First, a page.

Zach:  This was one of the last songs we recorded for the album.  It’s based on a girl from high school name Jessica W.J. 

FMQB:  And it has a callback to one of the songs from your first album, "High School Lover," mentioning the character, "Elizabeth" from that song.  Was that an intentional callback to the previous song?

Zach:  It kinda was, yeah.
 
FMQB:  I like when bands do that!
 
Zach: I’m surprised that people have been coming up after shows and pointing that out.  So, people are actually figuring this stuff out.  

FMQB:  Were those two competing for your affections?
 
Zach: Actually Elizabeth was just an alias and Jessica W.J. was the real "Elizabeth."  On this song this syllables fit so I just used her real name.  But it’s not her real name anymore, because she has a new last name.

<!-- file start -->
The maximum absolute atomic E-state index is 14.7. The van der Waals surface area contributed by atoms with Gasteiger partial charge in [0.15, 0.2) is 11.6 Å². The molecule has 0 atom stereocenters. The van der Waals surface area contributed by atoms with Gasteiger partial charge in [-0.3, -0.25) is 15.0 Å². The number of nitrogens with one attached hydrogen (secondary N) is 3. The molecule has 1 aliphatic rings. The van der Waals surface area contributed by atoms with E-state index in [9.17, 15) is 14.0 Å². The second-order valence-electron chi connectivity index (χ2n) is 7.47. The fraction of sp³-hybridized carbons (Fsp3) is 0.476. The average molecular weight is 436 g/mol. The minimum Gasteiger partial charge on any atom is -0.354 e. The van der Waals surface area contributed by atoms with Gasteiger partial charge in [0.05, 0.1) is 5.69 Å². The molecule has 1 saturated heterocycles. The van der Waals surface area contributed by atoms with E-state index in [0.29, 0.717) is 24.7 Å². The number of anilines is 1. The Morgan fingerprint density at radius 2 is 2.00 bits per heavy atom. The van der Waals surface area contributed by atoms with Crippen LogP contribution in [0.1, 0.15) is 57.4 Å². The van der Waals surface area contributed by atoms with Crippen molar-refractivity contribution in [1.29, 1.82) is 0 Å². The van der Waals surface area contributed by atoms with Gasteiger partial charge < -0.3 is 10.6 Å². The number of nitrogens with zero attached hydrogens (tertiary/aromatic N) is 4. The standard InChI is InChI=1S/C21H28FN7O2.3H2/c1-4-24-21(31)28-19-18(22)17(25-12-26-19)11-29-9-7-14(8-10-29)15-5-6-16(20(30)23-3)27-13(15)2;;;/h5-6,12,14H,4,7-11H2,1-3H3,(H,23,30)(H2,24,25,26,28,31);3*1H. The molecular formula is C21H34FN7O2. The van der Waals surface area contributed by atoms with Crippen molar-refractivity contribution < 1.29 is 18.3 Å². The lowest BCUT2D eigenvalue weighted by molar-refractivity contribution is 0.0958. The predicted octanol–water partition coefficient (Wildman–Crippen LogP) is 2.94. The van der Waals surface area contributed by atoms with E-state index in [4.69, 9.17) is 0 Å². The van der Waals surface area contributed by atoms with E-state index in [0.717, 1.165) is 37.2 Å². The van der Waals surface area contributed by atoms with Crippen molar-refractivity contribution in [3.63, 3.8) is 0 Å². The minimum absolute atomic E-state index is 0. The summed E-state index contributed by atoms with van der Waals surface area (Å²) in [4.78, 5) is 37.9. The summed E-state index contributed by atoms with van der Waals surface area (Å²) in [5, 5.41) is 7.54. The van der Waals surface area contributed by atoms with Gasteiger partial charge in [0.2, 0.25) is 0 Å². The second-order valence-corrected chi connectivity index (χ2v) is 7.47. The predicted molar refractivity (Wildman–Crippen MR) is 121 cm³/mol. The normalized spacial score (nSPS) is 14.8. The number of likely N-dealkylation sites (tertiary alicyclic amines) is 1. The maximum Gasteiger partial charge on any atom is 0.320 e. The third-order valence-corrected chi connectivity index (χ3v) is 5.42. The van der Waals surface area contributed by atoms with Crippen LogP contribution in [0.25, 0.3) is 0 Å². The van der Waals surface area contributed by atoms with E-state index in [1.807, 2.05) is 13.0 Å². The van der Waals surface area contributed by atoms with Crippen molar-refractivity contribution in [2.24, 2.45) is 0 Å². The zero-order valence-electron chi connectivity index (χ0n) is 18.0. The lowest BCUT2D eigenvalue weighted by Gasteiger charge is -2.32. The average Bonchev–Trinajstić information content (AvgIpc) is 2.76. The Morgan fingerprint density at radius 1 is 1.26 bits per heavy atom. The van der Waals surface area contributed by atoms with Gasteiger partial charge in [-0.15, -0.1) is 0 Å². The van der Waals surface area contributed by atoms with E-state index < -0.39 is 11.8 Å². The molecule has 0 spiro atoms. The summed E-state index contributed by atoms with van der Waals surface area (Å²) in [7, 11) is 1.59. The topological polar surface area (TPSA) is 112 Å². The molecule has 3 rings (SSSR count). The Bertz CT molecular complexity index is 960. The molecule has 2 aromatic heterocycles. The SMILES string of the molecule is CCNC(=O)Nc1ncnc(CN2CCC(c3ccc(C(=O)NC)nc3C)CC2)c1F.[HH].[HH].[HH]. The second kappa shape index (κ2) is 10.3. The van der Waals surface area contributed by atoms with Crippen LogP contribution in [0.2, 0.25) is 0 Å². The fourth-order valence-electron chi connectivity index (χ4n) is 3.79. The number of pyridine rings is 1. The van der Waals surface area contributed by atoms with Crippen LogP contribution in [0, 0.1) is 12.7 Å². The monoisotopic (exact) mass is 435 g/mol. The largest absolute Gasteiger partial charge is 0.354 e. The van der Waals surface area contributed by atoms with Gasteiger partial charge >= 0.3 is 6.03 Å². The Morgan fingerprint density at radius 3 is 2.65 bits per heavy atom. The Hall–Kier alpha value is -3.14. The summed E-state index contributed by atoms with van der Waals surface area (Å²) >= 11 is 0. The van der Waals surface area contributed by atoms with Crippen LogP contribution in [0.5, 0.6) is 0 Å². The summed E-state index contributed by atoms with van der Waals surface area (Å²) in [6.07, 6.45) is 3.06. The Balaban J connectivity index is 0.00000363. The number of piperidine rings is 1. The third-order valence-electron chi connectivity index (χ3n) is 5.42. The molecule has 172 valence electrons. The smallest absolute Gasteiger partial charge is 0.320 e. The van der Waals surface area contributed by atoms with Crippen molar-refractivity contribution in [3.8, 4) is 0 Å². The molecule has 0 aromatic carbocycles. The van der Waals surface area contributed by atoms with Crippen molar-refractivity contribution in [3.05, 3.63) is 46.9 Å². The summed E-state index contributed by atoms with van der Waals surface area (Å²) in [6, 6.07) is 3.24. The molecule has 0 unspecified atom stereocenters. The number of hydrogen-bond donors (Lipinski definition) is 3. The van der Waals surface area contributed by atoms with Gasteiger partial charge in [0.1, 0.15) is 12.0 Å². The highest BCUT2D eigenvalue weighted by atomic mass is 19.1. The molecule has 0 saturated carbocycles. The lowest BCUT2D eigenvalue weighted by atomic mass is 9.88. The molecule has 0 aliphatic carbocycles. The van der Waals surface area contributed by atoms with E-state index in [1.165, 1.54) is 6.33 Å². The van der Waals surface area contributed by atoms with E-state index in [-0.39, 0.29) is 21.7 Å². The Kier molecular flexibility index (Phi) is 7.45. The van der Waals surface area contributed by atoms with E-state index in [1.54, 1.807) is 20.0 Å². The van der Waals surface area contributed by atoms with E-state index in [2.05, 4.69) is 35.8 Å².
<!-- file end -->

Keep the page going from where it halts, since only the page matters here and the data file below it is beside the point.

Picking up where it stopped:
FMQB:  And at this point, it’s twenty years later, so it doesn’t really matter?
 
Zach: I messaged her and asked if it was ok to use her name and she said it was cool. 

FMQB:  Speaking of twenty years later, you’re also going to play "Winter of ’98," but the year 1998 is also mentioned in "Jessica WJ," so its obviously an important year that you keep referencing?
 
Zach: Oh right.  I guess lyrically it was a theme, 1998.  Y’know, nothing too specific.  It’s more the vague idea of 1998, the nostalgia.

FMQB: Was that year particularly nostalgic to you for a reason?

Zach: I don’t know.  ’98 just sounds good, it feels right.  It’s better than like ’97 or ’99. 

FMQB:  For rhyming purposes?

Zach: Just the overall vibe of the sound.